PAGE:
A delegation of Chinese government officials will meet with American trade representatives next week to discuss ways of further normalizing economic relations between the two countries, according to government officials.

The two groups will meet next Tuesday and Thursday and discuss sea, air and other trade agreements being negotiated between the two countries, the officials said. The Chinese delegation will be headed by Vice Premier Bo Yibo, and the United States will be represented by high-ranking Treasury Department officials, they said.

Details of the meeting are scheduled to be released at a press briefing today.

In a related action, Chinese and American government representatives yesterday initialed a three-year bilaterala trade pact to control burgeoning textile and apparel imports from China. The pact had been agreed to in principle in July. It is expected to be signed "in the near future," according to a spokesman for the U.S. Trade Representative.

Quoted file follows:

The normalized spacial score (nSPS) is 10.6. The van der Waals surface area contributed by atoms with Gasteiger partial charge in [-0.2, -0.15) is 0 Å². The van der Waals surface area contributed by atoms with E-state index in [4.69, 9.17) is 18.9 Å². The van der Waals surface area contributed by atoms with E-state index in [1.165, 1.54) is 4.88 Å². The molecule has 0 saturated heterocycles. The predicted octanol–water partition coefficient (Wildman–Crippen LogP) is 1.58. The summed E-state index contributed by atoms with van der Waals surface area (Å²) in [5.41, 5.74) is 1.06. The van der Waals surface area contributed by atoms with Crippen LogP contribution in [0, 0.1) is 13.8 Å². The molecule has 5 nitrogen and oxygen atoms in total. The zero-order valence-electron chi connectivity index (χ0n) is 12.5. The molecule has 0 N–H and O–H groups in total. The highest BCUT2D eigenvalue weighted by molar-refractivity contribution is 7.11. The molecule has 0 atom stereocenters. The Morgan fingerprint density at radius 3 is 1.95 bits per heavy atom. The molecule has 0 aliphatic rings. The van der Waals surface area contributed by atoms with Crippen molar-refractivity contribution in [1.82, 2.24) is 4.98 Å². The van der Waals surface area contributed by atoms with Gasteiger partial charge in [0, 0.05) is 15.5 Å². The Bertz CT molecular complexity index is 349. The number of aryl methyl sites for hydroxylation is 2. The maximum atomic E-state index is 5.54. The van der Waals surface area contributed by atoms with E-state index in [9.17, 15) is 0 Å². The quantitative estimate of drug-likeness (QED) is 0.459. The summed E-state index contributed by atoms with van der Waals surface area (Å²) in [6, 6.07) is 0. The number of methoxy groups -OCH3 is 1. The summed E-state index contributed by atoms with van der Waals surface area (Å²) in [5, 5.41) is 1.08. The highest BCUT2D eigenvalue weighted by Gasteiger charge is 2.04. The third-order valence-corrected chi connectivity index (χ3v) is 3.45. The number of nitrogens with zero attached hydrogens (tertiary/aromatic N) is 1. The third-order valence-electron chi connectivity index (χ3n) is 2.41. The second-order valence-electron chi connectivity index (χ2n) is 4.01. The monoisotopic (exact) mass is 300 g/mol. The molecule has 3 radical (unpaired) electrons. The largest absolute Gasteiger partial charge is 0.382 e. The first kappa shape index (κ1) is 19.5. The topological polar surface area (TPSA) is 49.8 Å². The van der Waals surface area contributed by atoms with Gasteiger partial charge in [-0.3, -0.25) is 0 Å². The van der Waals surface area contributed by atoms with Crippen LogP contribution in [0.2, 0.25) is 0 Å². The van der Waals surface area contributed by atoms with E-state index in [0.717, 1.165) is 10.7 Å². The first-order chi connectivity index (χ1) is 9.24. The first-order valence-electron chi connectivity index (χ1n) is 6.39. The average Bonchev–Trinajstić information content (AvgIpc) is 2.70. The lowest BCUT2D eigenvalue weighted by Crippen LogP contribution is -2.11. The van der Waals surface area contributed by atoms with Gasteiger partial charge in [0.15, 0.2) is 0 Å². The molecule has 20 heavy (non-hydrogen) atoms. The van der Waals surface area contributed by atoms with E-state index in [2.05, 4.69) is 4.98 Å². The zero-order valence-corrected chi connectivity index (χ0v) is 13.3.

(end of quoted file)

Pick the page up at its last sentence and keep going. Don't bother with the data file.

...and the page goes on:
The agreement, hammered out after months of sometimes stormy negotiations, applies to cotton, wool and man-made textiles and apparel exported from China into the United States between Jan. 1, 1980, and Dec. 31, 1982.

It establishes import levels on certain women's, girls' and infants' knit and woven shirts and blouses, men's and boys' woven shirts and all cotton trousers and man-made fiber sweaters.

Domestic textile industry officials had been concerned about the giant leaps Chinese goods were making in the U.S. market since 1970, when the only Chinese textile import was an 11-square-yard piece of wool carpet, a government official said.

The Chinese are now this country's second-largest supplier of some cotton products, according to government figures. Last year the Chinese exported into the United States 231.2 million square yards of textiles and related products, up from 84.7 million square yards in 1974 and 163,000 square yards in 1971.

No further details of the agreement will be available until it is signed, the trade representative spokesman said.